The approach of summer and summer office attire can make even the most seasoned HR person weary. No one wants to tell an employee that her belly button isn’t for public viewing or to leave the flip flops at home.
Like any behavior you want to generate, it’s much easier to set clear expectations of what is and isn’t acceptable summer office attire before the season begins. So this spring, do some prevention before you have to give an employee feedback for wearing something that fits better at the beach than at work.
Most organizations have a written dress code. I recommend making it visual. Like the image here, post pictures of summer office attire do’s and don’ts in visual form. A picture makes a lasting impression employees are likely to remember; bullet points are easy to forget. If employees are wearing flip flops, tank tops, sheer blouses, spaghetti straps, wrinkled capris, etc., simply post photos of those articles in the no category. Don’t make employees guess if something is appropriate, make it visually clear.
I also recommend hosting a fashion show. Order food, have employees model summer office attire do’s and don’ts. Make it fun. Watching your peers walk ‘the runway’ in both appropriate and inappropriate summer office attire will make a much bigger impact than any ‘memo’ will.
But let’s say you already have a summer dress code violater and you know you need to say something to the person. Addressing inappropriate office attire is just like any other feedback conversation. Make it short. Tell the person why you’re speaking – because you care about him and want to help him manage his reputation – and be direct.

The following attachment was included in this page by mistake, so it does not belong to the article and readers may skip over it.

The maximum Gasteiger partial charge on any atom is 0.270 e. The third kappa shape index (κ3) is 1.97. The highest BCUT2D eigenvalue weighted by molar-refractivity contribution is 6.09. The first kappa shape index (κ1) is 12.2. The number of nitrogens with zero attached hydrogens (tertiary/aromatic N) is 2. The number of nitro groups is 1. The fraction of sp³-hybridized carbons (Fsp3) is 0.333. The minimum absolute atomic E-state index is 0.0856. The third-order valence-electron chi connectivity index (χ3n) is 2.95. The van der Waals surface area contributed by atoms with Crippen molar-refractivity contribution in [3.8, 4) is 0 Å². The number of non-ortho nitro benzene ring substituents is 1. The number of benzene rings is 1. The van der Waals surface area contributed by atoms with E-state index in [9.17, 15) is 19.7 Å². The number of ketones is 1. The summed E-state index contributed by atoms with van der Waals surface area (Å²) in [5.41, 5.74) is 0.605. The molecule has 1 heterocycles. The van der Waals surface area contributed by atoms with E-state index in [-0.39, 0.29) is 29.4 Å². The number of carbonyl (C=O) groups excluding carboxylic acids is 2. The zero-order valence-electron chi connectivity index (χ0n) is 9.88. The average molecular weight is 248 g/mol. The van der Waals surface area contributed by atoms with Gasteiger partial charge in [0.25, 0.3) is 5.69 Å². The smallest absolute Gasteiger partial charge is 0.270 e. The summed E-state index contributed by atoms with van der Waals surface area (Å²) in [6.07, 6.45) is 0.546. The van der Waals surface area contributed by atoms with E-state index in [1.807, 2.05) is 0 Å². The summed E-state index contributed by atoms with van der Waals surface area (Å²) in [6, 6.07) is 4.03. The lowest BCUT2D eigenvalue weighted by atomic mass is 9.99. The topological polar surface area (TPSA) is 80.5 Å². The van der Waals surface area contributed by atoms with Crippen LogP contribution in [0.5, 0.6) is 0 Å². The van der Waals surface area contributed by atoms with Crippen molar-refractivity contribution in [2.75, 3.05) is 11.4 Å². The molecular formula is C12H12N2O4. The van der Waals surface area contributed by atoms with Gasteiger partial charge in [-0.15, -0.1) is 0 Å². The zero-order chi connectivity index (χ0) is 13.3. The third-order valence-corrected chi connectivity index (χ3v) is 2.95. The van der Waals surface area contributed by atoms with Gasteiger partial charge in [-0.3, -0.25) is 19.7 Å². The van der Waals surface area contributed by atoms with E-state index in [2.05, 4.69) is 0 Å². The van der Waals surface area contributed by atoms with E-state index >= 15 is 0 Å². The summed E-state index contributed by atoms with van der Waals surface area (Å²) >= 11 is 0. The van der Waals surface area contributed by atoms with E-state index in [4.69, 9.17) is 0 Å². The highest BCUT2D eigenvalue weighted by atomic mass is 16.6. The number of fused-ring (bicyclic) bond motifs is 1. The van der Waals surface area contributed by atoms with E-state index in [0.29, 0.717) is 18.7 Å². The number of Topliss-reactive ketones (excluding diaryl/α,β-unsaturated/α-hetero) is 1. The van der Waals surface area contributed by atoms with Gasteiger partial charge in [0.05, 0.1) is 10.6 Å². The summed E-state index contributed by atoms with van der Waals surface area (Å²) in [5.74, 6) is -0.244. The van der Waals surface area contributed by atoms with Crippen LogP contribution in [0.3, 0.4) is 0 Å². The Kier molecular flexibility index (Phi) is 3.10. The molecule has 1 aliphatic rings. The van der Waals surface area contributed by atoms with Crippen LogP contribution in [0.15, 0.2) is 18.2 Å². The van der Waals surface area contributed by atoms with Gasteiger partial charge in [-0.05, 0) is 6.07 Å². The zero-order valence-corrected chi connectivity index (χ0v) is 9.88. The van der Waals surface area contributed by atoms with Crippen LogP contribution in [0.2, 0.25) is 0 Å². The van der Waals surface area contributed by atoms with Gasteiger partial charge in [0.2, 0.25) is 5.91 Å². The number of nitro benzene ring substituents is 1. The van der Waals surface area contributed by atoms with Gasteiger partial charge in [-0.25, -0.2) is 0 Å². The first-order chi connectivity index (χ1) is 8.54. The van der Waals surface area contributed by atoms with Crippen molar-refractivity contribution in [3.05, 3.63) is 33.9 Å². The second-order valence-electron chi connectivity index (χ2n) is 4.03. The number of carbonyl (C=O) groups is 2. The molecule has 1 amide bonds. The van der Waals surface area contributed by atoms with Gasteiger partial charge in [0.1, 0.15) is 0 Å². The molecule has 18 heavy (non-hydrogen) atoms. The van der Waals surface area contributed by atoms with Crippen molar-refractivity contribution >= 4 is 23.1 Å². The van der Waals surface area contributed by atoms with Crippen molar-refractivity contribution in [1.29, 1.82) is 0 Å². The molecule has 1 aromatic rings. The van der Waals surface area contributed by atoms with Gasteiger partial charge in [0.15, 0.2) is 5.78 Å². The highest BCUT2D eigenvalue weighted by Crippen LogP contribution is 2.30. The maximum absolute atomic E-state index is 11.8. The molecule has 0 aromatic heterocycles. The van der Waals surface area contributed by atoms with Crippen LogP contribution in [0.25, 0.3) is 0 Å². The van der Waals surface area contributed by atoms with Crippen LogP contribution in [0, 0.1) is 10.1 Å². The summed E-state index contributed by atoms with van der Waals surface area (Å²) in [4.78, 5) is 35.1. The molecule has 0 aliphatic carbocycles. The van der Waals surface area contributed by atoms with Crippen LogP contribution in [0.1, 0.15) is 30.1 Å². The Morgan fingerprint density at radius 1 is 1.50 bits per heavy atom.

Here are a few examples of how to tell someone she is violating the summer dress code:
Preface each example below with something like, “I care about you and I care about your career. I’ve got some input about your summer office attire. Please take my feedback in the spirit it’s intended, which is to be helpful to you.” This language is appropriate for any type of relationship – peer, manager, and direct reports.
- Summer casual dress code scenario one: “Those are super cute shoes, but they violate our company dress code of no open toed shoes. Please don’t wear them again at work.”
- Summer casual dress code scenario two: “I can see your bra straps under that shirt. Please wear an additional layer under the shirt, the next time you wear it.” Women should have this conversation, men should not. If a man manages a female who needs to alter her summer attire, ask another female she has a good relationship with to have that conversation for you.
- Summer casual dress code scenario three: “Those pants are too tight for work. Please wear looser fitting clothing.”
Effective feedback is short and clear. You can do it. Unless you hire and manage life guards, simply tell the people you work with the truth about the impression their clothing makes and why that’s important. But it’s always easier to set clear expectations before challenges occur, so start there.